Our everyday lives have an impact on the Ottawa and Rideau Rivers and their tributaries. For example, when rain falls or snow melts, dirt, debris, oil, antifreeze, detergents, pesticides, pet excrement, and all kinds of other pollutants get washed from driveways, parking lots and streets into storm drains. This polluted water is immediately transported to nearby streams and rivers.
The Water Environment Protection Program assesses the state of surface waters in the City of Ottawa and coordinates initiatives to preserve and improve the aquatic environment. Six rivers, four lakes and 40 creeks are regularly monitored to determine the current state of water quality and to assess changes over time. As sources of pollution are identified, City staff initiate corrective action and coordinate action plans with conservation authorities and provincial and federal agencies. Monitoring data is also used to develop strategies to address water quality problems and to evaluate their success.
Surface Water Protection in Ottawa
- Sewer Use Program
- Water Quality in Ottawa's Rivers and Streams
- Rural Clean Water Grants Program
- Rideau Valley Conservation Authority
- Mississippi Valley Conservation
- South Nation Conservation
- Ottawa Riverkeeper
To learn more about the Water Environment Protection Program, contact WEPP@ottawa.ca.
Water Quality in Ottawa's rivers, lakes, and streams
Summary of Surface Water Monitoring Results in Ottawa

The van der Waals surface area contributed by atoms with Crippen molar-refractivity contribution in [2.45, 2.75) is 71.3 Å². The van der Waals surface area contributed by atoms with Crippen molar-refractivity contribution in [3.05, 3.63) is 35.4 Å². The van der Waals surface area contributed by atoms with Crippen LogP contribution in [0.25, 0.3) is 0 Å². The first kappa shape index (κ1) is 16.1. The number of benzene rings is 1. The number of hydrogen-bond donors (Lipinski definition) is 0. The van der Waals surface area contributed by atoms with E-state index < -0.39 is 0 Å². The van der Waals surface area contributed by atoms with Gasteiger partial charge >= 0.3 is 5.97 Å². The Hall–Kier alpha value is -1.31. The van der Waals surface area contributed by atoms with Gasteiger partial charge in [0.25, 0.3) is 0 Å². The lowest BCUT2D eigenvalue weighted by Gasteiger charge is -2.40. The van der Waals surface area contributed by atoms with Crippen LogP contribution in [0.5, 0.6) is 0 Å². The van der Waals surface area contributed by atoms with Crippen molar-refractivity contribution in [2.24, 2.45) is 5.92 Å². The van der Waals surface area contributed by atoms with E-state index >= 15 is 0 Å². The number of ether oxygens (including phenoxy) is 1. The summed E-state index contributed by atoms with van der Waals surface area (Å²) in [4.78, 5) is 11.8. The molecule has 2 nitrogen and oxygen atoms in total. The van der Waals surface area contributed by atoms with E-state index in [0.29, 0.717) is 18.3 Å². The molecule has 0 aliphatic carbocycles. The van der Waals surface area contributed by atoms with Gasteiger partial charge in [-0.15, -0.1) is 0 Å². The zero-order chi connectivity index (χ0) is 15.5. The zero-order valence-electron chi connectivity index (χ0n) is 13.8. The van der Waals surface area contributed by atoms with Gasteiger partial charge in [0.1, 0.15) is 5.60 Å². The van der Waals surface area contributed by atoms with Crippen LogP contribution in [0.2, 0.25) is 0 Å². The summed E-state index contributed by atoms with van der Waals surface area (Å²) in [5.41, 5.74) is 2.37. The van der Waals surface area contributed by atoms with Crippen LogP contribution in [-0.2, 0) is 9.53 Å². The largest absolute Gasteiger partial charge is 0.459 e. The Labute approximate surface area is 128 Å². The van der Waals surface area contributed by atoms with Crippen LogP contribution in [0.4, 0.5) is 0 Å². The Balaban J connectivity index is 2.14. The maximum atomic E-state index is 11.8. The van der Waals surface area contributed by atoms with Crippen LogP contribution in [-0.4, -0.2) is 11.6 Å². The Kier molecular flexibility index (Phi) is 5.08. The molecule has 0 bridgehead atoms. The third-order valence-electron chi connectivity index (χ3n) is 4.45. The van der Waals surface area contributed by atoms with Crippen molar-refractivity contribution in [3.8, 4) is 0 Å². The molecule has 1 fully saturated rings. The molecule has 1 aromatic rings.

Water quality in the Ottawa, Mississippi and Rideau Rivers is generally good to excellent. This is largely due to the relatively low proportion of urban development and agriculture upstream of Ottawa.
The exception to the overall “good to excellent” assessment of the City’s major rivers are the two sites located in the most downstream stretch of the Rideau River (at the Bank Street Bridge and St. Patrick Street Bridge), which are rated fair.
Levels of phosphorus in the Rideau River are generally much higher than in the Ottawa and Mississippi Rivers.
Water quality in the City’s major tributaries varies. The Jock River has a water quality index ranging from fair to good depending on the location; the Castor is rated marginal to fair; the Carp is poor to fair; and Bear Brook is marginal. Levels of metals in the streams are generally good to excellent; E. coli levels are fair to good in the Jock River, poor to fair in the Carp, and poor to marginal in the other major tributaries. Phosphorus levels are poor to marginal in the Jock River and mostly poor for the other three major tributaries.
Water quality in the City’s smaller tributaries varies from poor to excellent depending on the pollutant. Levels of metals are good to excellent in the majority of areas, with marginal to fair ratings observed in more urbanized settings. For the most part, phosphorus and E. coli levels are rated as poor to fair in both rural and urban creeks, with good to excellent ratings observed in areas upstream of the City.
In terms of meeting water quality targets, urban creeks are worse than rural creeks. Higher levels of metals in urban creeks reflect urban runoff from roads and parking lots.
Areas of Concern
Six creeks were identified during the trends analysis as areas of concern: Bilberry Creek, Green Creek, Bear Brook, Beckett’s Creek, Cardinal Creek and Casey Creek. These monitoring stations show high levels of phosphorus, E. coli and metals. Some of these tributaries drain urban areas, some drain rural areas, and some drain areas with mixed land use.
Surface Water Quality Trends
With the exception of the main channels of the Ottawa and Mississippi Rivers, and naturalized areas upstream of the urban area, phosphorus is a concern in all of the City’s rivers and streams. In all watercourses other than these exceptions, phosphorus levels are rated mostly as poor or marginal and average concentrations exceed water quality targets.